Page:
Who knew the minds behind the Saw franchise would bring horror back to its old-school roots?
Insidious uses less gore and more genuine scares to reboot the haunted house genre.
Patrick Wilson and Rose Byrne star as the parents of a boy who slips into a coma that confounds the medical community. Strange sounds erupt through the family's home while the lad sleeps, convincing them to change addresses. Seems like a smart move, right? Guess again. The couple soon realizes those bumps in the night have followed them to their new mailing address.
Director James Wan knows a good scare fest needs the right blend of shocks and tension-relieving laughter. So, after shoving us to the edge of our seats for a good hour we get fine comic relief in the form of a bumbling paranormal investigative unit.
Insidious staggers in its final 20 minutes, as if the filmmakers didn't have the courage of their spooky convictions. But it remains a shockingly good time even for those not weaned on the old school horror films the movie honors.
The Blu-ray extras include "Insidious Entities" which details the pecking order of the ghosts lurking through the film and "Horror 101: The Exclusive Seminar."
"Take as much time casting the house as you would casting the actors in it," Wan advises. Leigh Wannell, the film's co-writer and co-star, says character development remains crucial to the genre.
"You've got to be able to relate to these people before the actual stuff happens," Wannell explains, adding he's had enough of those fake scares too many horror movies employ today.
The Insidious extras should be mandatory viewing for the next generation of horror auteurs.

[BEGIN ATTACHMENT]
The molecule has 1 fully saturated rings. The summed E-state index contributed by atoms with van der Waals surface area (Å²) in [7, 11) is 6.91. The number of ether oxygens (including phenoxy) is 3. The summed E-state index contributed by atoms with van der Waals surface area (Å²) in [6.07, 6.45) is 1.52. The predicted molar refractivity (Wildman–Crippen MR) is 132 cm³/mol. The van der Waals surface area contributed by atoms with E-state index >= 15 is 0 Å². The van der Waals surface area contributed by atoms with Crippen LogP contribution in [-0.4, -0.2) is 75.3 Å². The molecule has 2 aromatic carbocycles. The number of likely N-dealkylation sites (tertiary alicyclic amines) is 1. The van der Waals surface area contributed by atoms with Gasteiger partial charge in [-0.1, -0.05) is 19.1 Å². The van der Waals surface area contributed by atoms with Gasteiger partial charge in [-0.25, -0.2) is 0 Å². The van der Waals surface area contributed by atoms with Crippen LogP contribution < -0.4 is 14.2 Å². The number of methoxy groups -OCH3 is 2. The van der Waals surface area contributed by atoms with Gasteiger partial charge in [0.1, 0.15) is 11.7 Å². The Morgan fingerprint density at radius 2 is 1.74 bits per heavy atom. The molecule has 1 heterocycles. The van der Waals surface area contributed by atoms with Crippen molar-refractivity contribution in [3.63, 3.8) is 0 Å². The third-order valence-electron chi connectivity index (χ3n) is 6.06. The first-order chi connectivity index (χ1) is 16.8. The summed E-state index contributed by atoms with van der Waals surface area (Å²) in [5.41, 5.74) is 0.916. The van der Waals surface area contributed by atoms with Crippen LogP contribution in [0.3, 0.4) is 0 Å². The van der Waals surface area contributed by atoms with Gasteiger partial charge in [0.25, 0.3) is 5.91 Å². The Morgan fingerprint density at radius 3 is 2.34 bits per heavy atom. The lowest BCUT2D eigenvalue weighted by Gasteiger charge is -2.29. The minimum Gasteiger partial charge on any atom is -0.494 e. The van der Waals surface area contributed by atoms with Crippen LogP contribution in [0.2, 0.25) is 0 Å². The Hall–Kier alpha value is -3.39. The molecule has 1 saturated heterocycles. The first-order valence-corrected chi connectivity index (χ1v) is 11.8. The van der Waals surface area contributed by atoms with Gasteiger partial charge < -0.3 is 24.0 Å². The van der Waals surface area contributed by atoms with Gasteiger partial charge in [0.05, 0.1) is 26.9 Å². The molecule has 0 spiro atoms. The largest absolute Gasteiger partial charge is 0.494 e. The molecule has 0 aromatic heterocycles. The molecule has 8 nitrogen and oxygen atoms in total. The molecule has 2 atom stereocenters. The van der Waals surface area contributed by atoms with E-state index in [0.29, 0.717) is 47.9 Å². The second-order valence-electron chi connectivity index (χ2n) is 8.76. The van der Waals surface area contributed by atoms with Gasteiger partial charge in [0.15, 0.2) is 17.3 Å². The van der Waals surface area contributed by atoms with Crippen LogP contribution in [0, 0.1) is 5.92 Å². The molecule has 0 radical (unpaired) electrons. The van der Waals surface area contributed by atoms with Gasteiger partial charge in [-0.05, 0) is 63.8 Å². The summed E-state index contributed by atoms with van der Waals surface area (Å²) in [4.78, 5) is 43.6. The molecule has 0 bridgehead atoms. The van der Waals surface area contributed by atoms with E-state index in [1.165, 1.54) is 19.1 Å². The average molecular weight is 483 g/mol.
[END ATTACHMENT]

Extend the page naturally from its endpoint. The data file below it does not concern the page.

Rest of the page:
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Matthew McConaughey ditches rom-coms for a film which reminds us why we cared about him in the first place. In The Lincoln Lawyer, his first legal drama since his breakout hit, A Time to Kill, he plays an attorney who operates out of the back of his car.
His clients are shady to the core, but as long as their checks clear he's happy to do their bidding. But a new case involving a preppy (Ryan Phillippe) accused of murder threatens more than just his livelihood.
The film, based on the characters created by author Michael Connelly, isn't as tight as previous legal thrillers. But McConaughey is captivating as the smarmy lead, and the fine supporting cast (Marisa Tomei, William H. Macy and Josh Lucas) provides a touch of much needed class.
The Blu-ray extras include deleted scenes, a chat with McConaughey and Connelly, plus a feature on the author dubbed "At Home on the Road."
"Most of the readers have never been here, so you want to give them a distinct flavor of what LA is like, and nothing does that better than a car," Connelly says.
In "Making the Case: Creating The Lincoln Lawyer," Connelly reveals how he came up with the concept of a car-bound legal eagle. He met a lawyer at a Dodgers game who worked out of his car. The lawyer told him moving between courthouses takes up much of his day, which meant a mobile office made perfect sense.